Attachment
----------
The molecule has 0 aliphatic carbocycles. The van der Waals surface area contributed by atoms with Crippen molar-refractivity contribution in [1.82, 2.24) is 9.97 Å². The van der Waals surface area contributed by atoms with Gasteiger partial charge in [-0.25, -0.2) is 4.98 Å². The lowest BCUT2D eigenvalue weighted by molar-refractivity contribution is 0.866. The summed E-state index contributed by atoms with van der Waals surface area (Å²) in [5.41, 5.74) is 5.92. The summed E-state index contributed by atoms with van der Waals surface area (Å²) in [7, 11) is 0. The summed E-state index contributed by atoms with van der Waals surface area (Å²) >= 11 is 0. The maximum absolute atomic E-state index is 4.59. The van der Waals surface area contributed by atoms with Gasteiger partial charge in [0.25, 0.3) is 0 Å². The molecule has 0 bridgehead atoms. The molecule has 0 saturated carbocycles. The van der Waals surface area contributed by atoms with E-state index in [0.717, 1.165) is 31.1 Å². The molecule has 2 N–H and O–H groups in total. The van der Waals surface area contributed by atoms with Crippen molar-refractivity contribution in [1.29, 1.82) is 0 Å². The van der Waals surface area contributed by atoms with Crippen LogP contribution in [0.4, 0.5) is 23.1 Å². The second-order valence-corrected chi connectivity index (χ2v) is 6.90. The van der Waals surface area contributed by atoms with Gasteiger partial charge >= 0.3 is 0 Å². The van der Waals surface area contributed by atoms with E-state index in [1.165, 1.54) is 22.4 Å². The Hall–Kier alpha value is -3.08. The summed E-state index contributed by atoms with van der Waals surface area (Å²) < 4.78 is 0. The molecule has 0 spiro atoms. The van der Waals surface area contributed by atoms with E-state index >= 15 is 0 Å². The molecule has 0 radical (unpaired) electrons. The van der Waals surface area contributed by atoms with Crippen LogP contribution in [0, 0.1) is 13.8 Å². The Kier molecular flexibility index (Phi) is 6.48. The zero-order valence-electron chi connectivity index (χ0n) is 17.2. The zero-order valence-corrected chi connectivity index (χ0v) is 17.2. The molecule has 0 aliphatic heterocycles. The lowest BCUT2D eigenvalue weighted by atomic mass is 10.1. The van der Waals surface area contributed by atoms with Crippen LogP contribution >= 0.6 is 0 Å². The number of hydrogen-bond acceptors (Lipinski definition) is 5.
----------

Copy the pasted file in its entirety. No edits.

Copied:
The molecule has 0 aliphatic carbocycles. The van der Waals surface area contributed by atoms with Crippen molar-refractivity contribution in [1.82, 2.24) is 9.97 Å². The van der Waals surface area contributed by atoms with Gasteiger partial charge in [-0.25, -0.2) is 4.98 Å². The lowest BCUT2D eigenvalue weighted by molar-refractivity contribution is 0.866. The summed E-state index contributed by atoms with van der Waals surface area (Å²) in [5.41, 5.74) is 5.92. The summed E-state index contributed by atoms with van der Waals surface area (Å²) in [7, 11) is 0. The summed E-state index contributed by atoms with van der Waals surface area (Å²) >= 11 is 0. The maximum absolute atomic E-state index is 4.59. The van der Waals surface area contributed by atoms with Gasteiger partial charge in [0.25, 0.3) is 0 Å². The molecule has 0 bridgehead atoms. The molecule has 0 saturated carbocycles. The van der Waals surface area contributed by atoms with E-state index in [0.717, 1.165) is 31.1 Å². The molecule has 2 N–H and O–H groups in total. The van der Waals surface area contributed by atoms with Crippen molar-refractivity contribution in [1.29, 1.82) is 0 Å². The van der Waals surface area contributed by atoms with Crippen LogP contribution in [0.4, 0.5) is 23.1 Å². The second-order valence-corrected chi connectivity index (χ2v) is 6.90. The van der Waals surface area contributed by atoms with Gasteiger partial charge >= 0.3 is 0 Å². The van der Waals surface area contributed by atoms with E-state index in [1.165, 1.54) is 22.4 Å². The Hall–Kier alpha value is -3.08. The summed E-state index contributed by atoms with van der Waals surface area (Å²) < 4.78 is 0. The molecule has 0 spiro atoms. The van der Waals surface area contributed by atoms with E-state index >= 15 is 0 Å². The molecule has 0 radical (unpaired) electrons. The van der Waals surface area contributed by atoms with Crippen LogP contribution in [0, 0.1) is 13.8 Å². The Kier molecular flexibility index (Phi) is 6.48. The zero-order valence-electron chi connectivity index (χ0n) is 17.2. The zero-order valence-corrected chi connectivity index (χ0v) is 17.2. The molecule has 0 aliphatic heterocycles. The lowest BCUT2D eigenvalue weighted by atomic mass is 10.1. The van der Waals surface area contributed by atoms with Crippen LogP contribution >= 0.6 is 0 Å². The number of hydrogen-bond acceptors (Lipinski definition) is 5.